WHEN Justinian ascended the throne, about fifty years after the fall of the Western empire, the kingdoms of the Goths and Vandals had obtained a solid, and, as it might seem, a legal establishment both in Europe and Africa. The titles, which Roman victory had inscribed, were erased with equal justice by the sword of the Barbarians; and their successful rapine derived a more venerable sanction from time, from treaties, and from the oaths of fidelity, already repeated by a second or third generation of obedient subjects. Experience and Christianity had refuted the superstitious hope, that Rome was founded by the gods to reign forever over the nations of the earth. But the proud claim of perpetual and indefeasible dominion, which her soldiers could no longer, maintain, was firmly asserted by her statesmen and lawyers, whose opinions have been sometimes revived and propagated in the modern schools of jurisprudence. After Rome herself had been stripped of the Imperial purple, the princes of Constantinople assumed the sole and sacred sceptre of the monarchy: demanded, as their rightful inheritance, the provinces which had been subdued by the consuls, or possessed by the Caesars; and feebly aspired to deliver their faithful subjects of the West from the usurpation of heretics and Barbarians. The execution of this splendid design was in some degree reserved for Justinian. During the five first years of his reign, he reluctantly waged a costly and unprofitable war against the Persians; till his pride submitted to his ambition, and he purchased, at the price of four hundred and forty thousand pounds sterling, the benefit of a precarious truce, which, in the language of both nations, was dignified with the appellation of the endless peace. The safety of the East enabled the emperor to employ his forces against the Vandals; and the internal state of Africa. afforded an honorable motive, and promised a powerful support, to the Roman arms." According to the testament of the founder, the African kingdom had lineally descended to Hilderic, the eldest of the Vandal princes. A mild disposition inclined the son of a tyrant, the grandson of a conqueror, to prefer the counsels of clemency and peace; and his accession was marked by the salutary edict, which restored two hundrcd bishops to their churches, and allowed the free profession of the Athanasian creed.” But the Catholics accepted, with cold and transient gratitude, a favor so inadequate to their pretensions, and the virtues of Hilderic offended the prejudices of his countrymen. The Arian clergy presumed to insinuate that he had renounced the faith, and the soldiers more loudly complained that he had degenerated from the courage, of his ancestors. His ambassadors were suspected of a secret and disgraceful negotiation in the Byzantine court; and his general, the Achilles,” as he was named, of the Vandals, lost a battle against the naked and disorderly Moors. The public discontent was exasperated by Gelimer, whose age, descent, and military fame, gave him an apparent title to the succession: he assumed, with the consent of the nation, the reins of government; and his unfortunate sovereign sunk without a struggle from the throne to a dungeon, where he was strictly guarded with a faithful counsellor, and his unpopular nephew the Achilles of the Vandals. But the indulgence which Hilderic had shown to his Catholic subjects had powerfully recommended him to the favor of Justinian, who, for the benefit of his own sect, could acknowledge the use and justice of religious toleration: their alliance, while the nephew of Justin remained in a private station, was cemented by the mutual exchange of gifts and letters; and the emperor Justinian asserted the cause of royalty and friendship. In two successive embassies, he admonished the usurper to repent of his treason, or to abstain, at least, from any further violence which might provoke the displeasure of God and of the Romans; to reverence the laws of kindred and succession, and to suffer an insirm old man peaceably to end his days, either on the throne of Carthage or in the palace of Constantinople. The passions, or even the prudence, of Gelimer compelled him to reject these requests, which were urged in the haughty tone of menace and command; and he justified his ambition in a language rarely spoken in the Byzantine court, by alleging the right of a free people to remove or punish their chief magistrate, who had failed in the execution of the kingly office. After this fruitless expostulation, the captive monarch was more rigorously treated, his nephew was deprived of his eyes, and the cruel Vandal, confident in his strength and distance, derided the vain threats and slow preparations of the emperor of the East. Justinian resolved to deliver or revenge his friend, Gelimer to maintain his usurpation; and the war was preceded, according to the practice of civilized nations, by the most solemn protestations, that each party was sincerely desirous of peace. The report of an African war was grateful only to the vain and idle populace of Constantinople, whose poverty exempted them from tribute, and whose cowardice was seldom exposed to military service. But the wiser citizens, who judged of the future by the past, revolved in their memory the immense loss, both of men and money, which the empire had sustained in the expedition of Basiliscus. The troops, which, after five laborious campaigns, had been recalled from the Persian frontier, dreaded the sea, the climate, and the arms of an unknown enemy. The ministers of the finances computed, as far as they might compute, the de. mands of an African war; the taxes which must be found and levied to supply those insatiate demands; and the danger, lest their own lives, or at least their lucrative employments, should be made responsible for the deficiency of the supply. Inspired by such selfish motives (for we may not suspect him of any zeal for the public good), John of Cappadocia ventured to oppose in full council the inclinations of his master. He confessed, that a victory of such importance could not be too dearly purchased ; but he represented in a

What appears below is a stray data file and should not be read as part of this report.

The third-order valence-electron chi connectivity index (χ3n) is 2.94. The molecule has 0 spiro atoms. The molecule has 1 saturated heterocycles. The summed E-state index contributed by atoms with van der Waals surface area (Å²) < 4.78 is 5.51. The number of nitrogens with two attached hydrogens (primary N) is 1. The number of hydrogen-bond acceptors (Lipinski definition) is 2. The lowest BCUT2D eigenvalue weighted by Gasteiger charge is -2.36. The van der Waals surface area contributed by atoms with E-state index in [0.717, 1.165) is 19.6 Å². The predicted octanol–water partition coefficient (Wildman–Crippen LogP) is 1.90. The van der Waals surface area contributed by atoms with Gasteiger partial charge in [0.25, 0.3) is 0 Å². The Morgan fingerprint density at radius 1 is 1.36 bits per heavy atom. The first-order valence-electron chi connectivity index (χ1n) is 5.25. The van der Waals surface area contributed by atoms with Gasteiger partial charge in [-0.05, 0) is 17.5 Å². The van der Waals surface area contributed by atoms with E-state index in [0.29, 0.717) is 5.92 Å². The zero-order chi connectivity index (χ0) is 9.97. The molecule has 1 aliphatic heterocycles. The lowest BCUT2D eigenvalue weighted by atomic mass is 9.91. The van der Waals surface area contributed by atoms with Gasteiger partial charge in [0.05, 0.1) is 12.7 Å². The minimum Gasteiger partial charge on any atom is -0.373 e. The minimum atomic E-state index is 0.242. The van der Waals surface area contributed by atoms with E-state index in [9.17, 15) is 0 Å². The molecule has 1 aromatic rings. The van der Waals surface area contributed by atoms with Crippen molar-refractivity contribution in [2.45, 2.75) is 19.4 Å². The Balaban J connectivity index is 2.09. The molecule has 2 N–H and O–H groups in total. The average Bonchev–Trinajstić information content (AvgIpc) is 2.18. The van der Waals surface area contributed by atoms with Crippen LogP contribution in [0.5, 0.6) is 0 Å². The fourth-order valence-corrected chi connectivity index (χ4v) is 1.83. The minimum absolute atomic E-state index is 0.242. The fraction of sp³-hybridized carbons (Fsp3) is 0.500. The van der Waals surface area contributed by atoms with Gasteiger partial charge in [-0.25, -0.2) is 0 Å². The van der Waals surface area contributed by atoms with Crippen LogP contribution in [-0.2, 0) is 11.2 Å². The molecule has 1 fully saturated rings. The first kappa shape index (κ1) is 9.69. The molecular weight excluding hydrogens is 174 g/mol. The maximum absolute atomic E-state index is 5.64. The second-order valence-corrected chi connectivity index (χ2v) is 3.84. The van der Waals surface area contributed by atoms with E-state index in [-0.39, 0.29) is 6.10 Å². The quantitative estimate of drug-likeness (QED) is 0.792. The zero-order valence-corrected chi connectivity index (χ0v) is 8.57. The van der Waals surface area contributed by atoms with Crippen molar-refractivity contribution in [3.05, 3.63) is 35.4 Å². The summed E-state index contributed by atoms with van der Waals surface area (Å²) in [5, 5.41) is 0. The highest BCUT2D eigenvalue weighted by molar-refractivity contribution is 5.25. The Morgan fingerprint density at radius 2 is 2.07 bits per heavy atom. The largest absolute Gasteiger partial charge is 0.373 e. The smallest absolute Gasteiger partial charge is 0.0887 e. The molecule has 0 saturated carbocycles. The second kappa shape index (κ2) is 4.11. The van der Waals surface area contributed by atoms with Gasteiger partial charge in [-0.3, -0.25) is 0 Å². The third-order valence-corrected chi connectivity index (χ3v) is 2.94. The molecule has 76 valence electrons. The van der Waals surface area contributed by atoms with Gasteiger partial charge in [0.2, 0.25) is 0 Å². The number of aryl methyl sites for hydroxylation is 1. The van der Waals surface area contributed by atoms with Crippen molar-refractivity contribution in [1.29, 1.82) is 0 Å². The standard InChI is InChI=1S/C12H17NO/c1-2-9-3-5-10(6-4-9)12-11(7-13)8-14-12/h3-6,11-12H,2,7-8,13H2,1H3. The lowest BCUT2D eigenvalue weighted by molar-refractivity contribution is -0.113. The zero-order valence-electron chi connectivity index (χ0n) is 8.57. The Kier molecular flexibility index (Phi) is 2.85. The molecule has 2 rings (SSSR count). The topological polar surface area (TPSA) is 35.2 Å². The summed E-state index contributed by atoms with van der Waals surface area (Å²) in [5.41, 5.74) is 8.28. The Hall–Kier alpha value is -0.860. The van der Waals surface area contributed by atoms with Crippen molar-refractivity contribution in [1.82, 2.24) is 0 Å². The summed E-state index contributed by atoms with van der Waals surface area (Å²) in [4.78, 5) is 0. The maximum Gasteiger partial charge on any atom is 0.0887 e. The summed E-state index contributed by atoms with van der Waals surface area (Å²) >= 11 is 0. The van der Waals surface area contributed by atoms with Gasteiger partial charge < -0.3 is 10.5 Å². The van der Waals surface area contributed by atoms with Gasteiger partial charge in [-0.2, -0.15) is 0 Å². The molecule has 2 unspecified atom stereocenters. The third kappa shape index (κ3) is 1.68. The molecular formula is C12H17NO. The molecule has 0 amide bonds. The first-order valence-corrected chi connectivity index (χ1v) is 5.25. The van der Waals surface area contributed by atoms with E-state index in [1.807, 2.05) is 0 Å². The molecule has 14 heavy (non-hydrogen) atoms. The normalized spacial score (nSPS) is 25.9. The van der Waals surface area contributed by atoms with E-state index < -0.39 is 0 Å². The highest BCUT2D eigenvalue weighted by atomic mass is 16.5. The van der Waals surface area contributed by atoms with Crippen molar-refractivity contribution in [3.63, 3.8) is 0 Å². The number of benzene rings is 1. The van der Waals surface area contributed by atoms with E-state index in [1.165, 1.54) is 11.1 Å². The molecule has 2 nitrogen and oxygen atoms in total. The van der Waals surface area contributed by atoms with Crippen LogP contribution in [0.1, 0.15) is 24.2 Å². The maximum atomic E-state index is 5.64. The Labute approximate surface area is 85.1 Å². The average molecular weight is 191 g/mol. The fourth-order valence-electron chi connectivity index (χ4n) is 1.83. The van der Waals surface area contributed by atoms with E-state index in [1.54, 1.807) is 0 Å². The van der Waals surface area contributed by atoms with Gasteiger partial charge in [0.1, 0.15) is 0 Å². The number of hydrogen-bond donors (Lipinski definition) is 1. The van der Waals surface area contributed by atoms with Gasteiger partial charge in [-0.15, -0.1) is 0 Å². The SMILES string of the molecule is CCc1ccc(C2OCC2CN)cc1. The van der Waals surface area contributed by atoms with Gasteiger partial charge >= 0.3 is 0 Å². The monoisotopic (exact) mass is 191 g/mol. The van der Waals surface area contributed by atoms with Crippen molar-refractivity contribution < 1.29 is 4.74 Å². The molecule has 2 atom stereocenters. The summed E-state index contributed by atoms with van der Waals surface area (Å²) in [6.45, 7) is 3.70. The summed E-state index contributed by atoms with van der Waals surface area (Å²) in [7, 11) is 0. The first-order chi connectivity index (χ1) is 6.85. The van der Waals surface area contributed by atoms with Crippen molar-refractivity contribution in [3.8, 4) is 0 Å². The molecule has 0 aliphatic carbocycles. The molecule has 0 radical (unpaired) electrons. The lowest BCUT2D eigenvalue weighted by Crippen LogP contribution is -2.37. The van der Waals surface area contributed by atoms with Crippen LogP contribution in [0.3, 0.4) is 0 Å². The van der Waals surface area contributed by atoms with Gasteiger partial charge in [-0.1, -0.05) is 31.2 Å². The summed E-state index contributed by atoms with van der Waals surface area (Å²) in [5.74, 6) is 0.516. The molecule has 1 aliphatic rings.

1 The complete series of the Vandal war is related by Procopius in a regular and elegant narrative (l. i. c. 9–25, 1. ii. c. 1–13), and happy would be my lot, could I always tread in the footsteps of such a guide. From the entire and diligent perusal of the Greek text, I io. a right to pronounce that the Latin and French versions of Grotius and Cousin may not be #so trusted ; yet the president Cousin has been often praised, and Hugo Grotius was the first scholar of a learned
e. * See Ruinart, Hist. Persecut. Vandal, c. xii. p. 589. His best evidence is drawn from the life of St. Fulgentius, composed by one of his disciples, transcribed in a great measure in the annals of Baronius, and printed in several great collections (Catalog. Bibliot. Bunaviana, tom. i. vol. ii. p. 1258).
* For what quality of the mind or body? For speed, or beauty, or valor? [. what language did the Vandals read Homer?—Did he speak German 2-The Latins bad four versions (Fabric. tom. i. i. ii., c. 2, p. 297); yet, in spite of the praises of Seneca (Consol. c. 26). they appear to have been more successful in imitating than in translating the Greek poets. But the name of Achilles might be famous and popular even among the illiterate Barbarians.